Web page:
Right Where They Left Off

April 05, 1999
April 05, 1999

Table of Contents
April 5, 1999

Faces In The Crowd

Right Where They Left Off

Hunter Pingston played hooky from his eighth-grade science class
at Kennedy Middle School in Rockledge, Fla., last Thursday,
informing his principal that he had to visit the dentist. A
credible story...almost. Instead of getting his teeth examined,
Hunter headed for the Space Coast Stadium, in nearby Viera.
There, in the first inning of an exhibition game against the
Florida Marlins, Mark McGwire redirected a Dennis Springer
knuckleball 410 feet over the leftfield fence, and Hunter, an
All-Star Little League shortstop, deftly scooped the ball out of
the ensuing scrum. After the game, he stopped by a school track
meet, where he proudly showed off the prized ball to everyone.
Including the principal.

This is an article from the April 5, 1999 issue

Certainly the ball from McGwire's ninth homer of the spring
won't be auctioned off for $3 million, as was his 70th of 1998.
However, it soon will be displayed prominently in Pingston's
bedroom--making yet another satisfied Big Mac customer. And the
beat goes on. At week's end McGwire, the St. Louis Cardinals'
first baseman, and Chicago Cubs rightfielder Sammy Sosa (who hit
66 homers in '98) topped the list of spring training home run
leaders with nine apiece. It's enough to make a fan basking in
the March sun wonder: Did winter ever happen?

"Mac and Sammy are not allowed a normal spring," St. Louis
manager Tony La Russa says. "Other guys can use spring to
experiment, but these two must perform because they're in the
spotlight every day."

Sosa, who reported to the Cubs' camp in Mesa, Ariz., at 222
pounds--12 over his playing weight--was muscling his homers at
the astonishing rate of one every 4.6 at bats. McGwire's dingers
came at the only slightly less astonishing rate of one every 4.8
at bats. In the '98 season McGwire homered once every 7.3 at bats.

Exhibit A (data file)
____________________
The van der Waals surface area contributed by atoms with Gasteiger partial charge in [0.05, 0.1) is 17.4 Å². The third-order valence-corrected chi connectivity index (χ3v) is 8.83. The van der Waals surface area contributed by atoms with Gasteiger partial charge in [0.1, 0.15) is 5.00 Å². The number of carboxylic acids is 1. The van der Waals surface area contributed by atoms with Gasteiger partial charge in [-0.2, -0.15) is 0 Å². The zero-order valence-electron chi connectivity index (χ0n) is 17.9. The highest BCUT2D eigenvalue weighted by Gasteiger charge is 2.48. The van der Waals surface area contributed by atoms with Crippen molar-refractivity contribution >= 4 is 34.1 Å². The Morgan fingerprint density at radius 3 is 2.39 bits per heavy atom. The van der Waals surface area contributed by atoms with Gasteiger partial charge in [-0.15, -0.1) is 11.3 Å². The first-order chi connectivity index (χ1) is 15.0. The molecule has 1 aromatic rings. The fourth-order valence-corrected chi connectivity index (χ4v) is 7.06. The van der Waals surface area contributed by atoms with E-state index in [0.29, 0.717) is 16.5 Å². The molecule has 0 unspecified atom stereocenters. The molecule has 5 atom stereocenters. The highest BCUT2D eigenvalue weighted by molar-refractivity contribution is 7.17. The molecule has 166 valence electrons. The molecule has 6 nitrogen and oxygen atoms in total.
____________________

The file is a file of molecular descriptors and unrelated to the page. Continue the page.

Both sluggers had to fight off potential distractions. McGwire
has declined invitations from President Clinton to join him at a
reception for the prime minister of Ireland and from Donald
Trump to visit his Palm Beach mansion. Meanwhile, Sosa spent
some of his winter partying with Hef at the Playboy Mansion and
taking BP against Venezuelan president Hugo Chavez. He made news
at Cubs camp when he began bowing to the crowd after his homers,
including two curtain calls in one game against the Arizona
Diamondbacks' Todd Stottlemyre, prompting the peeved pitcher to
say, "He looked like a bullfighter out there."

Amid the hoopla, McGwire and Sosa were threatening Albert
Belle's unofficial record of 11 spring training home runs set in
1991. Because the two have surpassed the combined 16 homers they
slammed last spring, breathless fans are anticipating another
record race, a notion each slugger is hesitant to embrace. "I
don't know if there will ever be another year like '98," Sosa
says. "I'm satisfied with what God gave me last year. I don't
want the whole world, I just want a piece of the cake."

Says McGwire, "Seventy is a really big number. I'm still in awe
thinking about it. But maybe if I cut down on my walks, it's a
possibility. It's funny to think 80. Jeez, I'd definitely retire
if I did that."

--Tim Crothers

COLOR PHOTO: TOM DIPACE Locked and loaded McGwire has tuned up by averaging a homer every 4.8 at bats this spring.